Two feel-good films and four exceptional female role models for #IWD2017
Every year across the entire world, 8 March is traditionally dedicated to raising awareness of women’s rights and how far we still have to go to reach a point where girls and boys benefit from the same opportunities. We decided, for this 8 March 2017, to devote this post to women who have broken all the taboos and succeeded in areas that are traditionally male-dominated. These heroines and their stories have been celebrated in two recently released films. “Queen of Katwe”, by director Mira Nair, released in October 2016, and a film by Theodore Melfi, “Hidden Figures”, which is currently showing in cinemas worldwide.
It’s remarkable that Hollywood has decided to deal with these subjects and these projects were undoubtedly able to get off the ground thanks to the drive to raise awareness of the angled viewpoint (with primarily white, male heroes/leading roles) with which screenplays were read and evaluated in the past. Maybe the Bollywood and Nollywood screenwriters will now jump on the bandwagon so that we have more opportunity to admire other edifying stories of inspiring women…
The two films are based on true stories (yes – we don’t even have to use our imaginations to think up stories of remarkable women!), in which the main characters are a young Ugandan woman (“Queen of Katwe”) and three African-American women during the era of segregation in the United States (“Hidden Figures”), who defy the conventions of their respective times and succeed in making an impact in essentially male-dominated worlds.
Phiona Mutesi in “Queen of Katwe” is a young girl from a large, poor family in the shanty town of Katwe, on the edge of Kampala. She helps her mother by selling corn cobs to drivers on the street. One day, she is drawn to a chess club started up by a missionary teacher in the area. She soon becomes fascinated by the game and turns out to be very talented. Her teacher, on discovering her exceptional talent, takes her under his wing, guiding her to victory in a competition against the very best young players from the private schools in Kampala and bringing her on to take part in tournaments on the international circuit. The film is a heart-warming story of hard work and resilience: even if you’re talented, it’s not easy to succeed. It also provides a colourful, but not rose-tinted, view of daily life in an African shanty town. The actors, most of them unknown, are excellent.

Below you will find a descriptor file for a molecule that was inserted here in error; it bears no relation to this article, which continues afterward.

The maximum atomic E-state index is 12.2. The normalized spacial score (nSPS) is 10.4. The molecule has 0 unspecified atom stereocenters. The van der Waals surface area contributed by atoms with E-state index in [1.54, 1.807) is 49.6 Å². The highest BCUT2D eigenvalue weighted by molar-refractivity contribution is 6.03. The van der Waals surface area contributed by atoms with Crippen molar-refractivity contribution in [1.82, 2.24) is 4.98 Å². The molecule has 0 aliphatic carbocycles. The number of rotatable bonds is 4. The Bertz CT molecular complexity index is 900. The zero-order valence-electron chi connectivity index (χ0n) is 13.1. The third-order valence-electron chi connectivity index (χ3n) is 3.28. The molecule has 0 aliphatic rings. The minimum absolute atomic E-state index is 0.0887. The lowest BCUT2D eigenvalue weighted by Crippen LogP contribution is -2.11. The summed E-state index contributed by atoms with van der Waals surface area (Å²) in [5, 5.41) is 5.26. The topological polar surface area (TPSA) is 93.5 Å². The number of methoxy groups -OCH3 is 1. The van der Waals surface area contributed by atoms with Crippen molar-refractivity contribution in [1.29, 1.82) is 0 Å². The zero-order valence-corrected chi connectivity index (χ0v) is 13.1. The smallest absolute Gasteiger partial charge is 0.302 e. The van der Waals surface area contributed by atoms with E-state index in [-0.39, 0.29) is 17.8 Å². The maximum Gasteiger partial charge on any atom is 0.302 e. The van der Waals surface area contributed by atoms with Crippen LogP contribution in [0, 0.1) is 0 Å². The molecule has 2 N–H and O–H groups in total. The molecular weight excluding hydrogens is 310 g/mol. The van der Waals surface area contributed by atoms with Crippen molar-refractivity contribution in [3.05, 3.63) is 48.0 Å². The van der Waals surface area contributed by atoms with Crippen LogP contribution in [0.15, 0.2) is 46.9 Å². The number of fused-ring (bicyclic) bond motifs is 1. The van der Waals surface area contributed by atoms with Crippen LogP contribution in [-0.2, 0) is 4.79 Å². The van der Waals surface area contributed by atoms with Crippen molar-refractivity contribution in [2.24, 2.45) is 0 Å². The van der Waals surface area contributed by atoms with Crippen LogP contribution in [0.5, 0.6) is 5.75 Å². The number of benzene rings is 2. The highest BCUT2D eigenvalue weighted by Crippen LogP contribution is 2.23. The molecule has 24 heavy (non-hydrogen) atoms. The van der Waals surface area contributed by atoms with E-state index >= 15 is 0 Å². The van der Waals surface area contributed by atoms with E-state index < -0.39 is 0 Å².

The “hidden figures” are three black women who worked at NASA in the calculations department, before computers were invented to calculate in just a few seconds what took the “little hands” sometimes whole days. The women eventually go on to play critical roles in the teams charged with developing manned space flights. Each of them in a different area, they succeed in convincing their colleagues that they are essential to the project. Katherine Johnson, mathematician, recalculates the trajectories of the first manned space flight launched by the United States. Dorothy Vaughan is the first person to understand the operation of the first IBM computer installed at NASA, and Mary Jackson is one of the first black women to obtain a degree in aviation engineering. The film highlights the dual discrimination that these characters face: firstly, as women without credibility in the world of science, and secondly as black people in a country still marked by segregation. These women’s careers did not end there. In 2015 Katherine Johnson was awarded a prize for her work in science and a mathematical research centre was renamed in her honour.
The messages conveyed by these two films (watch them, and show them to your daughters as well as your sons) are those promoted by UN Women on International Women’s Day 2017: in particular, that careers should be opened up to women that enable them to depart from their traditional social roles, and that women are over-represented in low-income industry sectors. The low number of young women in science, engineering and IT professions reflects the internalisation of barriers that are by no means inevitable. Education professionals, parents and teachers must be aware of this and help girls that show the desire to choose and persevere in these areas that are still very male-dominated. The films show very clearly the determining role played by mentors, educators and parents in reaffirming to the heroines that they can indeed take their rightful place in these male strongholds.
As a parent, education professional or teacher, how are you encouraging girls to follow scientific careers? Tell us by commenting on this post or send your contribution to firstname.lastname@example.org!
See below for the lecture by Phumzile Mambo-Nguca, Executive Director of UN Women.